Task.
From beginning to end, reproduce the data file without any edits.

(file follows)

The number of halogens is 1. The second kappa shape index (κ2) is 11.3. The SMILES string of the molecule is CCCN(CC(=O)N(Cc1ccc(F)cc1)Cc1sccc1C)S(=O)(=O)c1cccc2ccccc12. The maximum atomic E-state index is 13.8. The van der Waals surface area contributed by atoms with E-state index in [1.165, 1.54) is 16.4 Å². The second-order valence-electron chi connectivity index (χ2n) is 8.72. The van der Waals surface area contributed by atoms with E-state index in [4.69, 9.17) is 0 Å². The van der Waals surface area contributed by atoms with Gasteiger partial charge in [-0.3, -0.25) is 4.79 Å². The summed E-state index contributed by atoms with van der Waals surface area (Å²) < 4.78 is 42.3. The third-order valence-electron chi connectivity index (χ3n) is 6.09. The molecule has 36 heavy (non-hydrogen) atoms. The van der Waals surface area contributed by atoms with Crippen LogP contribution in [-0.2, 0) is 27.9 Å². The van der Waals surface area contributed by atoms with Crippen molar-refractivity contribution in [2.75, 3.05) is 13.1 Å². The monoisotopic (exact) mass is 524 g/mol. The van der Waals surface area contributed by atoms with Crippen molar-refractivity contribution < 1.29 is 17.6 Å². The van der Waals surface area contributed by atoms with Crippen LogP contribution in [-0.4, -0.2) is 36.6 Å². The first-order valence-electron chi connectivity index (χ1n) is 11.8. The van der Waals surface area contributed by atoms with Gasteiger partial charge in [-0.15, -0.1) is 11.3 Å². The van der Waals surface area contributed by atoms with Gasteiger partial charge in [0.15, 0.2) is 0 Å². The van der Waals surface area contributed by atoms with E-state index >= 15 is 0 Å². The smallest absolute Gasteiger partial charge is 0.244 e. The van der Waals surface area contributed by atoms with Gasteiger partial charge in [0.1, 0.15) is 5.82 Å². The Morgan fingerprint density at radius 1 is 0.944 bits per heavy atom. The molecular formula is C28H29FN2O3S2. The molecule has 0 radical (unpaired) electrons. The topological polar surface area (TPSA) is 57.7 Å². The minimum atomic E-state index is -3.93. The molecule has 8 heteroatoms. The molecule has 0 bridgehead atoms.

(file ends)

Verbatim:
The number of halogens is 1. The second kappa shape index (κ2) is 11.3. The SMILES string of the molecule is CCCN(CC(=O)N(Cc1ccc(F)cc1)Cc1sccc1C)S(=O)(=O)c1cccc2ccccc12. The maximum atomic E-state index is 13.8. The van der Waals surface area contributed by atoms with E-state index in [1.165, 1.54) is 16.4 Å². The second-order valence-electron chi connectivity index (χ2n) is 8.72. The van der Waals surface area contributed by atoms with E-state index in [4.69, 9.17) is 0 Å². The van der Waals surface area contributed by atoms with Gasteiger partial charge in [-0.3, -0.25) is 4.79 Å². The summed E-state index contributed by atoms with van der Waals surface area (Å²) < 4.78 is 42.3. The third-order valence-electron chi connectivity index (χ3n) is 6.09. The molecule has 36 heavy (non-hydrogen) atoms. The van der Waals surface area contributed by atoms with Crippen LogP contribution in [-0.2, 0) is 27.9 Å². The van der Waals surface area contributed by atoms with Crippen molar-refractivity contribution in [2.75, 3.05) is 13.1 Å². The monoisotopic (exact) mass is 524 g/mol. The van der Waals surface area contributed by atoms with Crippen molar-refractivity contribution < 1.29 is 17.6 Å². The van der Waals surface area contributed by atoms with Crippen LogP contribution in [-0.4, -0.2) is 36.6 Å². The first-order valence-electron chi connectivity index (χ1n) is 11.8. The van der Waals surface area contributed by atoms with Gasteiger partial charge in [-0.15, -0.1) is 11.3 Å². The van der Waals surface area contributed by atoms with Gasteiger partial charge in [0.15, 0.2) is 0 Å². The van der Waals surface area contributed by atoms with E-state index >= 15 is 0 Å². The smallest absolute Gasteiger partial charge is 0.244 e. The van der Waals surface area contributed by atoms with Gasteiger partial charge in [0.1, 0.15) is 5.82 Å². The Morgan fingerprint density at radius 1 is 0.944 bits per heavy atom. The molecular formula is C28H29FN2O3S2. The molecule has 0 radical (unpaired) electrons. The topological polar surface area (TPSA) is 57.7 Å². The minimum atomic E-state index is -3.93. The molecule has 8 heteroatoms. The molecule has 0 bridgehead atoms.